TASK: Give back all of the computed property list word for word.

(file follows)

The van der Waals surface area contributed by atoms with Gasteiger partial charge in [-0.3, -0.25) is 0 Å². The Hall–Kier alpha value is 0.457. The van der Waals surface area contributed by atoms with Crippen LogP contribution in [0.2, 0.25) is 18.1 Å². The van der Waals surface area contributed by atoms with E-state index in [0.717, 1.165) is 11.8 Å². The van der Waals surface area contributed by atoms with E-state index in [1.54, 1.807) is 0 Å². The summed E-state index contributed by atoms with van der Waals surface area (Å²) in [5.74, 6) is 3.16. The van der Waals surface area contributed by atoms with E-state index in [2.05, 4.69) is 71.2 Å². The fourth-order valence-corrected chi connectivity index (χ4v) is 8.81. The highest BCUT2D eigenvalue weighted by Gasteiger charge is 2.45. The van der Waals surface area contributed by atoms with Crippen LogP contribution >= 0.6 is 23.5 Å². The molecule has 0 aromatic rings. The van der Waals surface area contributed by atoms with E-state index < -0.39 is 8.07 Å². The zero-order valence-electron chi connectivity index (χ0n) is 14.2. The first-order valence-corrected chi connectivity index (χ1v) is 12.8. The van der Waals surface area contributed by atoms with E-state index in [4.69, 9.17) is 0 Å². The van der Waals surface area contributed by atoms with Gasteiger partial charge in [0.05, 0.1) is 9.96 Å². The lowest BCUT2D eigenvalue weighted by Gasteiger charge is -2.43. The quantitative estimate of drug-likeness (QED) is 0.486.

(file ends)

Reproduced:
The van der Waals surface area contributed by atoms with Gasteiger partial charge in [-0.3, -0.25) is 0 Å². The Hall–Kier alpha value is 0.457. The van der Waals surface area contributed by atoms with Crippen LogP contribution in [0.2, 0.25) is 18.1 Å². The van der Waals surface area contributed by atoms with E-state index in [0.717, 1.165) is 11.8 Å². The van der Waals surface area contributed by atoms with E-state index in [1.54, 1.807) is 0 Å². The summed E-state index contributed by atoms with van der Waals surface area (Å²) in [5.74, 6) is 3.16. The van der Waals surface area contributed by atoms with E-state index in [2.05, 4.69) is 71.2 Å². The fourth-order valence-corrected chi connectivity index (χ4v) is 8.81. The highest BCUT2D eigenvalue weighted by Gasteiger charge is 2.45. The van der Waals surface area contributed by atoms with Crippen LogP contribution >= 0.6 is 23.5 Å². The molecule has 0 aromatic rings. The van der Waals surface area contributed by atoms with E-state index < -0.39 is 8.07 Å². The zero-order valence-electron chi connectivity index (χ0n) is 14.2. The first-order valence-corrected chi connectivity index (χ1v) is 12.8. The van der Waals surface area contributed by atoms with E-state index in [4.69, 9.17) is 0 Å². The van der Waals surface area contributed by atoms with Gasteiger partial charge in [0.05, 0.1) is 9.96 Å². The lowest BCUT2D eigenvalue weighted by Gasteiger charge is -2.43. The quantitative estimate of drug-likeness (QED) is 0.486.